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Japan Builds a Stealth Jet


Japan's Defense Ministry took one look at the F-22's specs and told Mitsubishi: "Yeah, build me something like this." Image source: Lockheed Martin.

Facing twin threats from neighbors North Korea and China, Japan used to beg the U.S. to sell it -- or allow it to build copies of -- Lockheed Martin's (NYSE: LMT) vaunted F-22 Raptor stealth fighter jet. When the answer turned out to be "no," Japan did the next best thing, and ordered Lockheed Martin's down-market F-35 Lightning II stealth fighter instead.

But now, finally, Japan is getting the fighter plane it really wants. And it's building it itself.

Introducing the Mitsubishi X-2 Shinshin 
Taking off to great acclaim from Chubu airport on Friday, Japan's new homegrown stealth fighter jet, the Mitsubishi X-2 Shinshin, represents Japan's best effort to re-enter the field of fighter-jet manufacture. It may also represent a challenge to Lockheed Martin's international arms business.

X2 will feature radar-deflecting angles and radar-absorbing materials designed to reduce its radar cross section, rendering the aircraft invisible to radar. Like Lockheed Martin's F-22 and F-35 stealth fighters, X-2 will be a single-seat fighter. Like the F-22, it will feature two engines -- Ishikawajima-Harima Heavy Industries XF5 turbofans capable of reaching Mach 2.2 speeds.

That's as fast as the F-22 flies, and faster than the F-35s Japan is buying. At an estimated 21,000 empty weight, X-2 will be lighter than either of Lockheed Martin's stealth aircraft. And equipped with 3D thrust-vectoring capability, it could be more maneuverable than either of Lockheed's birds, as well.

Outmaneuvering the (sales) competition
One other way Japan's X-2 may outmaneuver Lockheed is in international sales. According to media reports, Japan is investing 39 billion yen -- more than $350 million -- in the X-2 project. Partly, Japan is making this investment to reduce its reliance on U.S. arms (that we may or may not agree to sell them). Partly, though, Japan is also looking to export fighter jets to foreign buyers itself, which would help it recoup the money invested in X2's development.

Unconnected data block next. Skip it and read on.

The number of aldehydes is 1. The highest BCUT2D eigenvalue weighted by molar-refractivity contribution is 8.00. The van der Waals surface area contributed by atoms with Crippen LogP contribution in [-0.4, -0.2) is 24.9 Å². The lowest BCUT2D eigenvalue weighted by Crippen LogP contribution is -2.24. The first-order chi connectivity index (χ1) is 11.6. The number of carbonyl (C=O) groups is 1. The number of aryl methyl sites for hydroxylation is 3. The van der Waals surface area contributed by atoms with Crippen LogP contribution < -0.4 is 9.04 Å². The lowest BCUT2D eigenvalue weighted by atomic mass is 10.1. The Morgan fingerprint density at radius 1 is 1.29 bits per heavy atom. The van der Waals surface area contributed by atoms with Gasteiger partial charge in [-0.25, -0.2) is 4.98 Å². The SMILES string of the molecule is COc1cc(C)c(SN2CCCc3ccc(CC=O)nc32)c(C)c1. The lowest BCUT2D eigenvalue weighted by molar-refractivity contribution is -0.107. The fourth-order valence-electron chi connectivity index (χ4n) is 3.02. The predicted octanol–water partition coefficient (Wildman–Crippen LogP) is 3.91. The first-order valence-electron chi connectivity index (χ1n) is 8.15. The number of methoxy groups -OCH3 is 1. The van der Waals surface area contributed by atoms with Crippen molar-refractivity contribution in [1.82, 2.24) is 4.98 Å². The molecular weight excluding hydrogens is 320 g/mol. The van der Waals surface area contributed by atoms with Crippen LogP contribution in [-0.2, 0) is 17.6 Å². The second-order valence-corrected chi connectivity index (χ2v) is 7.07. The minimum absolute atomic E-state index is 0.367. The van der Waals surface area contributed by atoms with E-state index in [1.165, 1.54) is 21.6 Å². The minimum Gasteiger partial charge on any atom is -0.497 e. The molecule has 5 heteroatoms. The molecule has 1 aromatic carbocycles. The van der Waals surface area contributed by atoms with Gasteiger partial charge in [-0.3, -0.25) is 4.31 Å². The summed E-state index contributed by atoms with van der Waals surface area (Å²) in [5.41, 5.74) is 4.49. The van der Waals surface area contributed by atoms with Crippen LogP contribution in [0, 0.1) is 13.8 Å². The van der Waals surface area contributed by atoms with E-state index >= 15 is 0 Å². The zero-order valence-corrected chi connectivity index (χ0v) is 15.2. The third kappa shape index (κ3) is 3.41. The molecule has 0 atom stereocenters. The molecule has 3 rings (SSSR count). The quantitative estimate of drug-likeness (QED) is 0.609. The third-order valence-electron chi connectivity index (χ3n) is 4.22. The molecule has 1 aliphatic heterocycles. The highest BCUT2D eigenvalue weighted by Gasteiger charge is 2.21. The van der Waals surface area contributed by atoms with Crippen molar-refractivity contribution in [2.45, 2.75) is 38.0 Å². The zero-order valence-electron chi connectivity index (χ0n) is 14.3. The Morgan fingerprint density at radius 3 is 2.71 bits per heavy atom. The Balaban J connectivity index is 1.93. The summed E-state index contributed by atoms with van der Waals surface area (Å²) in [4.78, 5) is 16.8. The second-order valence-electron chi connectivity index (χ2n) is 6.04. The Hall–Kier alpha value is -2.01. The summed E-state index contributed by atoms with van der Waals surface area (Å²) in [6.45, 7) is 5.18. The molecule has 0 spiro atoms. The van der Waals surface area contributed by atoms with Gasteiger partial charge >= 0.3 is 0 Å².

Will it succeed? Could a Japanese F-22 lookalike displace sales of the lower-rent F-35 that Lockheed Martin is trying to sell around the globe? The answer probably depends largely on how quickly Mitsubishi can bring X-2 to market -- and at what cost.

Mitsubishi says it will take about two years of testing to confirm whether X2 is worth building on a large scale. Meanwhile, Lockheed Martin is making sales and locking up market share today.

Mitsubishi's X-2 may pose a bigger threat to Boeing's (NYSE: BA) struggling fighter-jet business, which recently lost yet another big defense contract in the Middle East. Among well-heeled buyers at least, Boeing's been having a hard time making the case for buying its fourth-generation F-15s and F/A-18s over Lockheed Martin's more advanced (and more expensive) F-35s.

Long story short: Yes, at the right price, Mitsubishi and its X-2 could pose a threat to Boeing's defense business.


Boeing's F-15: A pretty plane, but can it compete with "stealth?" Image source: Boeing.